Faltering demand and ample supply were the main drivers of the naphtha market in 2022, as the conditions that prevailed in the previous financial year were almost reversed.

In Asia, the petrochemicals industry struggled as strict COVID-19 policies took their toll on economic activity in China, while European producers were hit with rising costs and slowing growth, impacting their margins. On the supply side, refinery runs picked up. The result was an oversupplied market and naphtha was forced to reprice at a level where a lot more of it could be used in gasoline blending. In condensates, it was a year where heavier grades did significantly better as a result of their higher middle distillates yield.

Our Naphtha and Condensates team seized on these changing market dynamics to deliver a strong performance over the year, using its global reach and diversified portfolio to help balance supply and demand. However, volumes were down on 2021 as a result of reduced activity in Russia following the invasion of Ukraine.

Given our global footprint and access to storage and shipping, the Naphtha and Condensates team is in a strong position to help its customers adapt to changing trade flows and market dynamics and to keep sourcing products at competitive prices. We expect the disparity in condensate premia to persist, with heavier grades supported by strong gasoil refining margins, but lighter grades likely to lag as naphtha displaces condensate in splitters.

We expect the market to remain volatile in 2023 as the European Union embargo on Russian oil exports comes into force and the region's petrochemical industry seeks new sources of supply.

Fuel oil

High prices, low stocks and volatility were the key features of bunker and fuel oil markets in 2022. On the supply side, traditional trade flows were disrupted by the war in Ukraine and the subsequent sanctioning of Russian oil. At the same time, fuel consumption continued its post-pandemic recovery as reflected by increased bunker demand. There was also greater use of fuel oil in power plants as a result of soaring gas prices. Together, this led to heavily backwardated markets and record-high premia.

Our Fuel oil trading team performed exceptionally well in this challenging environment, stepping up as a stable and reliable supplier as many rivals struggled to access the finance or hedging tools needed to handle unprecedented market volatility. Although our traded volumes fell in Europe, we increased our presence in Asia and expanded our footprint in the Americas.

In addition to our strong performance in physical trading, we continued to expand our operations with TFG Marine, the bunkering joint venture between Trafigura Marine Logistics, Frontline and Golden Ocean, building our volumes and customer base year on year. We also established a new base oil trading book, a product used by refineries to make lubricating oil and greases, quickly finding synergies with our current customer base.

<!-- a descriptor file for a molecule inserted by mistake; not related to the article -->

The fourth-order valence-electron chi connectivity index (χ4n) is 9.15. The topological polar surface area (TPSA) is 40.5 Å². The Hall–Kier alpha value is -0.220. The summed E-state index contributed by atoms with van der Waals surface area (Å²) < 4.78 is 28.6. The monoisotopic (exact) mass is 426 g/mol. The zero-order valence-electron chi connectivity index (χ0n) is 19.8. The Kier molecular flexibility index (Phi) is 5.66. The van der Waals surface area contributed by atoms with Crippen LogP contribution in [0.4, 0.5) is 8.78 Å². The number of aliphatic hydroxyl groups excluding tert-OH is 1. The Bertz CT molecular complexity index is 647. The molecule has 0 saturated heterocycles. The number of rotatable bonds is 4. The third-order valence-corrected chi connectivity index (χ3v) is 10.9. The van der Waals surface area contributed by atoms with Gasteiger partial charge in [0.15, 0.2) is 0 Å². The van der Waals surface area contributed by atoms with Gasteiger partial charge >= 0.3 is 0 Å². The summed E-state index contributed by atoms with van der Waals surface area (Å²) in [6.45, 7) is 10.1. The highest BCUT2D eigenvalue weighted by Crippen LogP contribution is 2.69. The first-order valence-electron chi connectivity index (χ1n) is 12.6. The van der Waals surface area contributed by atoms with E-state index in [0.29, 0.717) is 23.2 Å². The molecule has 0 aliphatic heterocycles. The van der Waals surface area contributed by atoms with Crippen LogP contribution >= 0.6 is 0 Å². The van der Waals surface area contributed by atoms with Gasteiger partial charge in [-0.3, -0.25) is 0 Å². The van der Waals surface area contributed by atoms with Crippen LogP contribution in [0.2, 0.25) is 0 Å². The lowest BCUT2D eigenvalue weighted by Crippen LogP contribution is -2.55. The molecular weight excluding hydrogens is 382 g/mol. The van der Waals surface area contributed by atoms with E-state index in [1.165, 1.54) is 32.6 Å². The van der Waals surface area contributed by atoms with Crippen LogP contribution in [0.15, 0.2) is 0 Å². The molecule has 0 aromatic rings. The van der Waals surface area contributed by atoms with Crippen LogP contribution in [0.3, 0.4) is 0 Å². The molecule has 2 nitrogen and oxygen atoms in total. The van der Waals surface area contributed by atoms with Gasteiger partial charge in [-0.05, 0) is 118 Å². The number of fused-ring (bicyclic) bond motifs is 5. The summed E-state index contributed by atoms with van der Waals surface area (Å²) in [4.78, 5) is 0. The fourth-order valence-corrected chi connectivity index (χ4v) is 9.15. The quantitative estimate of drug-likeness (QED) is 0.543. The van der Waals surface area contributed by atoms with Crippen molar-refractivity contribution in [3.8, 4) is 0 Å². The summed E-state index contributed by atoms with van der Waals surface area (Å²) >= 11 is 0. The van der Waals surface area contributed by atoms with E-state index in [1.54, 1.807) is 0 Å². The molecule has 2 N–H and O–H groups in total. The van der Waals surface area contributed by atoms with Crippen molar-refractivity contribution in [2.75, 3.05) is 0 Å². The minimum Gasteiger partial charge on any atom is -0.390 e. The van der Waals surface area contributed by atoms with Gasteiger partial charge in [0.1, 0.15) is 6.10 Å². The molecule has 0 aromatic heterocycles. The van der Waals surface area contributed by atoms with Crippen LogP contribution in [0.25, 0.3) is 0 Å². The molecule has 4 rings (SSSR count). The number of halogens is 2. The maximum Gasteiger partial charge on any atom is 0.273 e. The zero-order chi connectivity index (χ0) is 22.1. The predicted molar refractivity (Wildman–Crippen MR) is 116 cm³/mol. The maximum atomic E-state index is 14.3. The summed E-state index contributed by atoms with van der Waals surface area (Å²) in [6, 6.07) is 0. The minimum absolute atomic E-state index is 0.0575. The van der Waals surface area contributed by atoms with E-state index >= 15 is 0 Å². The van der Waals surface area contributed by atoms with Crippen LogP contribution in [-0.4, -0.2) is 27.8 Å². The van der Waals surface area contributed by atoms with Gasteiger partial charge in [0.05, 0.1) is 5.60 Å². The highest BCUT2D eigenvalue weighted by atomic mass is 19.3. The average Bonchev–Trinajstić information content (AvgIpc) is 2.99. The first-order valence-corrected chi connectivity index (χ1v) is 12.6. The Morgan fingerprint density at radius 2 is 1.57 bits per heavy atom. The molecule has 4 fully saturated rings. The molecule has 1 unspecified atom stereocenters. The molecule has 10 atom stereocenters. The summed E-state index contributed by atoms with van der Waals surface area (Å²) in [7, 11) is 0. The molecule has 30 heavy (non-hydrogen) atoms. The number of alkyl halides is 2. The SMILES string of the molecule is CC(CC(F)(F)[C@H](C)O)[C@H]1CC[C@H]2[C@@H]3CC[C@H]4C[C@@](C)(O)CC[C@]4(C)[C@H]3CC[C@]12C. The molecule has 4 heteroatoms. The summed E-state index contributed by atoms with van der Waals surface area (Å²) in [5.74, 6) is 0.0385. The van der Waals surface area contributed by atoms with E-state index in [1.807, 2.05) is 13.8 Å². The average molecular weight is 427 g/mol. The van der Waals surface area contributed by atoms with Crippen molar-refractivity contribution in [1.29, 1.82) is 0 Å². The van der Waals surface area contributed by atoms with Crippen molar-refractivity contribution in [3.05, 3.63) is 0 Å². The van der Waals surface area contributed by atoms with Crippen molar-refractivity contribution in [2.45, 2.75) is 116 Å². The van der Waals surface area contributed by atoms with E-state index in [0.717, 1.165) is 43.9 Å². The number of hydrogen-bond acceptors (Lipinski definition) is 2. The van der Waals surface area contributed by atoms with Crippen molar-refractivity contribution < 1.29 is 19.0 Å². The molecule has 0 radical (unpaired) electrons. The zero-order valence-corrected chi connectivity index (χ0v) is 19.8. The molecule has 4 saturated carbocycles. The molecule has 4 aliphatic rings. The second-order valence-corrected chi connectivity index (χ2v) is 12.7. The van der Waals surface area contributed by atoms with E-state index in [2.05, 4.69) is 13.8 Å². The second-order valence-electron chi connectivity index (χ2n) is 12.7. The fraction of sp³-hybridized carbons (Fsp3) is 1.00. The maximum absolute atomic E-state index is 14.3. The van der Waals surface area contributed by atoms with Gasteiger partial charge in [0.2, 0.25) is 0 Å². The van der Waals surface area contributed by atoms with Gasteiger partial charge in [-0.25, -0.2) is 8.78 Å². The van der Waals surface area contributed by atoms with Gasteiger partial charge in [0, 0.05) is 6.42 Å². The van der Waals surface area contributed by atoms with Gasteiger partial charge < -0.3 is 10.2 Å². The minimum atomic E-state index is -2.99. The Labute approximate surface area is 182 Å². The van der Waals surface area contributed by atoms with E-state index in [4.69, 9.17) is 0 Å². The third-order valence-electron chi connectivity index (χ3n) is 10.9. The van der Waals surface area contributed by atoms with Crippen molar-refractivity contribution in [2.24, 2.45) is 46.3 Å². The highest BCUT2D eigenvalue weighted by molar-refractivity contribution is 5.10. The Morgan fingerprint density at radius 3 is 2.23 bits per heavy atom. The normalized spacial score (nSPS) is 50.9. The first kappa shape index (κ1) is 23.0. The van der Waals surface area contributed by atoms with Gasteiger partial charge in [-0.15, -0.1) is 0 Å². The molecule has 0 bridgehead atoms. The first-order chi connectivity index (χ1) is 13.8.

Looking forward, the key challenge for the Fuel oil team will be understanding and handling the impact on supply and demand of heightened geopolitical tensions, tighter monetary policy and a changing competitive landscape.


The distillates market in 2022, was a story of strongly rising demand as the post-pandemic economic recovery continued. Gas-to-oil switching provided a further demand kicker. The global refining system struggled to increase production fast enough, while supply chains had to be consistently rearranged amid complex web of sanctions on Russian oil and diesel flows. In addition to those factors, extreme weather events and significantly higher gas prices in Europe resulted in a large volume of diesel being used.

Against this backdrop, it was a highly successful year for the Distillates team. Lower volumes meant we were able to focus on core markets and help key clients make sense of an increasing complex supply picture.

The team was able to extend its reach into industries that had previously relied on gas but were looking for cheaper options to power their operations. This highlighted the ability of Trafigura to draw on a deep pool of expertise to help create new supply chains.

We made sure storage positions did not become over troublesome in a heavily backwardated market and we were alert to inflationary pressures in shipping and liquidity requirements to enable us to hedge price exposure.

The outlook for 2023 will depend on the balance between slowing global growth and the extent of gas-to-oil switching. The availability of cargoes as Europe’s embargo on Russian diesel comes into force will be another factor in determining the direction of the distillates market.


Commodity prices and high energy costs were the main influences on the bitumen market in 2022. The year started slowly, in terms of paving activity, especially in developing countries, which struggled with the rising cost of bitumen. COVID-19 lockdowns in China weighed on demand in the Far East for the third year in a row. As we progressed through the year and the roadwork season started in the US and northwestern Europe, consumption started to pick up, creating business opportunities mainly in the Atlantic basin.

On the supply side, production was ample because of a strong pickup in transport fuel demand, which triggered higher refinery runs globally.

Our Bitumen team was able to react quickly to these regional trends and deliver a stronger performance on a year-on-year basis, using storage capacity and our large fleet of bitumen carriers to win tenders and supply customers. Volumes were broadly stable across the financial year.